This is Steve & Viv Carter's log of the trips and travails on the narrowboat Adagio – liveaboards from October 2015. "Twenty years from now you will be more disappointed by the things that you didn’t do than by the ones you did do. So throw off the bowlines. Sail away from the safe harbor. Catch the trade winds in your sails. Explore. Dream. Discover." (Mark Twain)”
We left MH on the Monday, stopped just before Foxton locks for the night. This is where Viv dropped her glasses off her nose and into the drink. I wish I’d taken a photo of her fishing – for hours = but to no avail. New specs please.
After a long day, up thru the locks and on and on to our favourite place, bridge 27 (Mountain Barn Bridge). A few days here and the weather is good – chust sublime!
Time to get the Kindle out & chill. I know, only old fogies do this . . . but then we are!
The ever-watchful mutt is keeping guard with “that toy”!
A circular walk took us through a nice bean field – but what’s that lurking? Not blackfly?
Yep, Steve playing silly B’s. Back to marina land tomorrow. John & Christine (and Tilly) are due to visit – such larks are afoot!!
Poor David managed to snag a nasty cold and so couldn’t join us for a short trip to Welford & Market Harborough. So we went anyway – sort of trial run plus it’s what the boat’s for . . .
We went straight to the Welford junction and down the arm for a night there (plus a jar in the Wharf Inn – learnt that they had a beer festival, 22-25th!! Get better David and let’s see if we can make this!)
Lots of dog roses out at this time of the year, whites, pinks and reds.
No pix of Foxton locks, we’ve done all that many times before. But the arm off to Market Harborough is very scenic and usually very full of Kingfishers but not today . . .
It is however, full of chicks – moorhen ones . . . .
Viv gets to drive and always seems to get the tricky bits, like a boat coming towards her, awkward bridges etc . . . but she does do very well!
After an hour of rural bliss you suddenly come into suburbia, with large mown lawns and trees through hedges?
Final resting place, the very well laid out visitor moorings
This is just before the basin, with facilities, hire boats & permies . . .
One of the must-see places is the newish micro-pub, not so micro with 10 real ales and six ciders – the Beerhouse! Bit of a stroll from the Wharf but well worth it. Viv ties the Kalika & then Pull the Other One!
Very busy (it was Saturday) but a lovely friendly atmosphere. Toby got a lot of attention:
Ah, that all-consuming topic with boaters – toilets!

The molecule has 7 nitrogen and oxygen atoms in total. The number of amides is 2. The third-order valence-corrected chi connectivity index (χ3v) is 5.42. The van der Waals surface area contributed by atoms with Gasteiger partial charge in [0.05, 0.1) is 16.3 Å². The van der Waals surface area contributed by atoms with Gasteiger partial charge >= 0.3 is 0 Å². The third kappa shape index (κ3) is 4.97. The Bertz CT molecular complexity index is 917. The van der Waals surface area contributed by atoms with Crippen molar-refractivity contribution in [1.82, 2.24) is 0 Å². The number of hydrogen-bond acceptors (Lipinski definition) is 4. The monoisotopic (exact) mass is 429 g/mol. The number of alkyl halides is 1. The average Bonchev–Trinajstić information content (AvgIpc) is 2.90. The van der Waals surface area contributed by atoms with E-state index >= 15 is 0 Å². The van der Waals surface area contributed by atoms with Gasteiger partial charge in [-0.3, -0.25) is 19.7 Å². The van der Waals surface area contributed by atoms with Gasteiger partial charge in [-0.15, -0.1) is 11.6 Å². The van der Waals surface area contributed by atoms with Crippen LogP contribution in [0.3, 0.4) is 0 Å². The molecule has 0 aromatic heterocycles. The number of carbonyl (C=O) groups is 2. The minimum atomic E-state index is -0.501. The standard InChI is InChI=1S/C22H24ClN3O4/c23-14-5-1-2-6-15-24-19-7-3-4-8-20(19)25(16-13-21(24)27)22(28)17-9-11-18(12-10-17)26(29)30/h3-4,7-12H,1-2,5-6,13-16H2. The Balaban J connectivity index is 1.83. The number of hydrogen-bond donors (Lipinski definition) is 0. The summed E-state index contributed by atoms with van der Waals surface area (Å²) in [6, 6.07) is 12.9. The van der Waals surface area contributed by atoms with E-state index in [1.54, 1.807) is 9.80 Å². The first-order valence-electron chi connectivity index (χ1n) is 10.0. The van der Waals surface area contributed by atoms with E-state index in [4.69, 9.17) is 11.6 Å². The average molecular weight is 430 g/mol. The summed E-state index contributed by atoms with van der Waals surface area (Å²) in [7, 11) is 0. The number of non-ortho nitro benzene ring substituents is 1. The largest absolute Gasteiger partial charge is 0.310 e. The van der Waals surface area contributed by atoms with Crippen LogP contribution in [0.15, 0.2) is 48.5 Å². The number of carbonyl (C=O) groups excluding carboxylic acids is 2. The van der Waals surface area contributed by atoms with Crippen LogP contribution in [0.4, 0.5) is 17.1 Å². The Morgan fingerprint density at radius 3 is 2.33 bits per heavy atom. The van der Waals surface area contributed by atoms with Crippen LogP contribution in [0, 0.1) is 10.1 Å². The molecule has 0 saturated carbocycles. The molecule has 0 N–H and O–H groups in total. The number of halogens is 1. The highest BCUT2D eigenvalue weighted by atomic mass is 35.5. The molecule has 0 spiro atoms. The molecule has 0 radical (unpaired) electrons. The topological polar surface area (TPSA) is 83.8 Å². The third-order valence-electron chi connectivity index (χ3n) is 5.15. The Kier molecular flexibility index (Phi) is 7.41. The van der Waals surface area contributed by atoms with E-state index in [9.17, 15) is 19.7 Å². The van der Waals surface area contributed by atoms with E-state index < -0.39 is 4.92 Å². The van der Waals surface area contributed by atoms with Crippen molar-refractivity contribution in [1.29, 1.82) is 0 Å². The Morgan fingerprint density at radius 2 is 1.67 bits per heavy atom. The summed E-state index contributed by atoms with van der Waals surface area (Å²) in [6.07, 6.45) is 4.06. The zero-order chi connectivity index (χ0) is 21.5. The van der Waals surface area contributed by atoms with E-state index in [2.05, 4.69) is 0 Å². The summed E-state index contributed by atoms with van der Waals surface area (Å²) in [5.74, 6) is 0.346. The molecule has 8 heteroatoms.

After the “let’s throw the hop & yeast residue down the pan” mishap, I got to know the ins and outs of the Jabsco macerating, flesh flush toilet system quite well. Brand new these babies are £652 !!
So today was the day for removing the seat and fixing the replacement hinge. Simples. Here’s that rather unfortunately named image, the exploding toilet:
You have to unscrew the four long screws that hold the whole thing down, swivel the whole away from the wall and get at the bits from behind! All done and item No. 2 is now fitted.
Unfortunately, it wasn’t. The exit pipe was kinked and had to be lifted to straighten and then there was a fresh water leak by the solenoid (No 31 in the pic). Hmm, it seemed the fresh water was leaking slowly into the bowl and also from around the exit pipe of the valve assembly. A brief look on the Jabsco website and the item was found:
Hmm, £102.99 ex. VAT ! I don’t fink so! Let’s take it all apart and sure enough the valve had not shut – I could easily blow thru the pipes. I pushed a screwdriver up it, despite Corporal Jones’s advice and found I could push the valve up and down. I then tried to blow thru and couldn’t. Ha! Problem solved. Probably a bit of grit stuck in the valve – reassemble and so far, all’s well. Finito de fretto.
Being a bit of Muppet at practical things, I now tie a folded kitchen tissue around any pipework that I’ve worked on . . . in a “just in case” it hasn’t worked.
Oh, a new towel had arrived. So another job to fit that. The old one was very proud from the wall and we kept hitting it! This one is much simpler and neater.
I know the blog is about the boat & boating but the spare parts for the Jabsco toilet had arrived up at Sawley Marina, only took four weeks! A direct order could have seen it arrive the next day. Another “learn from this” problem. Serendipitously, it meant that we could plan a day trip from Yelvertoft back to Sawley. A matter of a 50 mins drive up the M1. And, more importantly, visit Dave and his magnificent Lock Keepers Rest, micro pub. I asked him how successful he had been in the two lots of Thurs – Sunday openings and he said, very well indeed. In fact, he had sold out of every drop of beer and ciders!
Note he only opens Thurs (4 to 9:30), Fri & Sat (12 to 9:30) and Sun (12 to 4)
Here’s the man himself (with a nice group of kids we called The Famous Five Go Boozing!)